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The Roundy Yard Sale

Last weekend some good friends and family put together a yard sale to raise money for my Paralympic endeavors.

Photo: At the yardsale fund raiser!

The day was a huge success, earning over $900.
A few of the things we sold:

Thank You to everyone that came out for the day, donated items, stopped to say hi and voiced their support on facebook. If you missed this weeks festivities, you’ll have another chance next week in south salt lake.

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The Winter Survival Fund

How much do bears eat during the summer. I “recon” a lot!

This winter, we, referring to myself and the other athletes, are gearing up to give this Paralympic dream all we’ve got. Technically speaking, there are some boulders in our way, but we’ll figure it out. If you’d like to help us in our not so easy journey, here are a few ways you can give a buck or two:

Non-Profit (Tax Deductible) Team donations though Causes: http://www.causes.com/causes/525767-support-disabled-snowboarders-paralympic-dreams/actions/1664071

We’ve got $39,900 to go, but really, $10 and a bunch of shares would be a great place to start! Spread the word.

You may also make donations to me, these go straight to my personal account but are not tax deductible. http://www.gofundme.com/sochi2014

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2012 Legacy Midnight Marathon

DeAnne, my fabulous older sister, has supported my every step of the way. She started running a few months ago and started a blog called, “will run for pow.” Last week she ran her first 5K and placed 5th in her age group.

If you know DeAnne, you would never have expected her to run, and certainly not a race. So this is big, and I’m very proud of her. Apparently its my fault because she wouldn’t be doing it if I was trying to get to Sochi 2014. My bad.

The race was the Legacy Midnight marathon & 5K complete with glowsticks, weird socks and tacky colors. DeAnne wore a shirt that says: I love butterflies. It has become a theme for us and in our lives, “without change, their would be no butterflies.” Last year that theme is what lead to this poem.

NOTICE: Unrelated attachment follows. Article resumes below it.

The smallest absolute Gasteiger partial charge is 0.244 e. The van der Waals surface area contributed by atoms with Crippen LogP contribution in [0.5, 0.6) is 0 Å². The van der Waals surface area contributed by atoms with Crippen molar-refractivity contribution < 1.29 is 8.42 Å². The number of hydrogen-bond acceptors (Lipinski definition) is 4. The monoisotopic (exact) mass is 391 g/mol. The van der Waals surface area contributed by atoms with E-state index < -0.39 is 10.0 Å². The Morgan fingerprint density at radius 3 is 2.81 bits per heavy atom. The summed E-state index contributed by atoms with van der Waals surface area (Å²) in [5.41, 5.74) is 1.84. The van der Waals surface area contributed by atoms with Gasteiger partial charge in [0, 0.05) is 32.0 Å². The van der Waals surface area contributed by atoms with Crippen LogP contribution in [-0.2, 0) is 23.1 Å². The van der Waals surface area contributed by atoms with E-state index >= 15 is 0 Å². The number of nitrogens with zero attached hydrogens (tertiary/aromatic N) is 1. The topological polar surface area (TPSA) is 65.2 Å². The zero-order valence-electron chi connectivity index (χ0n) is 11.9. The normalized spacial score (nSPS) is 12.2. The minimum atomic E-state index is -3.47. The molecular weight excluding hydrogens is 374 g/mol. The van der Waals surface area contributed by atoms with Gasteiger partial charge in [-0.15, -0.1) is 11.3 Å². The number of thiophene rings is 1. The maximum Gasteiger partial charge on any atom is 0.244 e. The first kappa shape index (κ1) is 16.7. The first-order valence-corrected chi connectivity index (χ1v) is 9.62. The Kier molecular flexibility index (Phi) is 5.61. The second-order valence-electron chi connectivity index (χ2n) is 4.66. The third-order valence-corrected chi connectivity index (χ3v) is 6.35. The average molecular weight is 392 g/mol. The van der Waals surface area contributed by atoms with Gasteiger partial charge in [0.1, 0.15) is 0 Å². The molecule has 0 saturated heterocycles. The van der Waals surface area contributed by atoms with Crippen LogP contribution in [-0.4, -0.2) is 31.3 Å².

Whole Wide World

I’m gonna walk a hundred miles
I’m gonna whistle all the while
If That’s what it takes to make me smile
I’m gonna walk a hundred miles.
I’m gonna run right up this hill 
Summer sky or winter chill
If I gotta take a break I will
But I’m gonna run right up this hill.
I wanna hold the whole wide world 
Right here in my open hands
Maybe I’m just a little firl
A little girl with great big plans.
I’m gonna go and take a chance
I’m gonna learn to ballet dance
Learn a little comething about romance
I’m gonna go and take a chance
I’m gonna live a crazy dream
I’m possible as it may seem
Doesn’t matter what the future brings
I’m gonna live a crazy dream.
You tell me, don’t try it
I’m warnign you that I won’t buy it 
All failure is fleeting
I trust it always has its meaning
I wanna hold the whole wide world
Right here in my open hands
Maybe I’m just a little girl
A little girl with great big plans. 

DeAnne, if your reading this, thank you for keeping me going. I love you and I don’t know what I’d do without you. “the journey is the reward.”

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Snowbird

Summer visits to Snowbird is a family tradition. Its one that I remember the most during the summer of 2006. I smashed my left knee into a million pieces on a dirt bike. The orthopedic surgeon pieced it back together but I was stuck in a wheelchair for 6 long weeks.

My sister took me up to Snowbird to get me out of the house and we found Tina Basich’s book Pretty Good For A Girl in the bookstore. Tina Basich is one of the pioneers of snowboarding. She was there when it started, when the competitions began, when it was accepted and when it went mainstream. It really is an incredible story and one that I needed at the time.

I wrote a letter to Tina, though I never sent it. I was at rock bottom and I loved snowboarding, but I hadn’t decided to pursue it yet. There I was, the first above-knee amputee to compete in Adaptive Snowboarding and stand on a podium, but I was stuck in a wheelchair.That summer I decided that even though it wasn’t considered a sport, and the industry doubted our every move, I wanted to snowboard.

For the first since I heard the words, you have cancer, I  had found something that made me happy, something I could be good at. Most people don’t follow their dreams because of the obstacles, the impossible odds, and the emotional challenge. It takes courage to keep going and sometimes we decide not to use it.

The letter basically thanked Tina for taking the time to write the book. And it reminded me that she signed my snowboard at USASA Nationals that year. But I didn’t know who she was. Her parents encouraged her to follow her heart and that’s exactly what I did too.

Snowboarding changed her life, and years later it changed mine.

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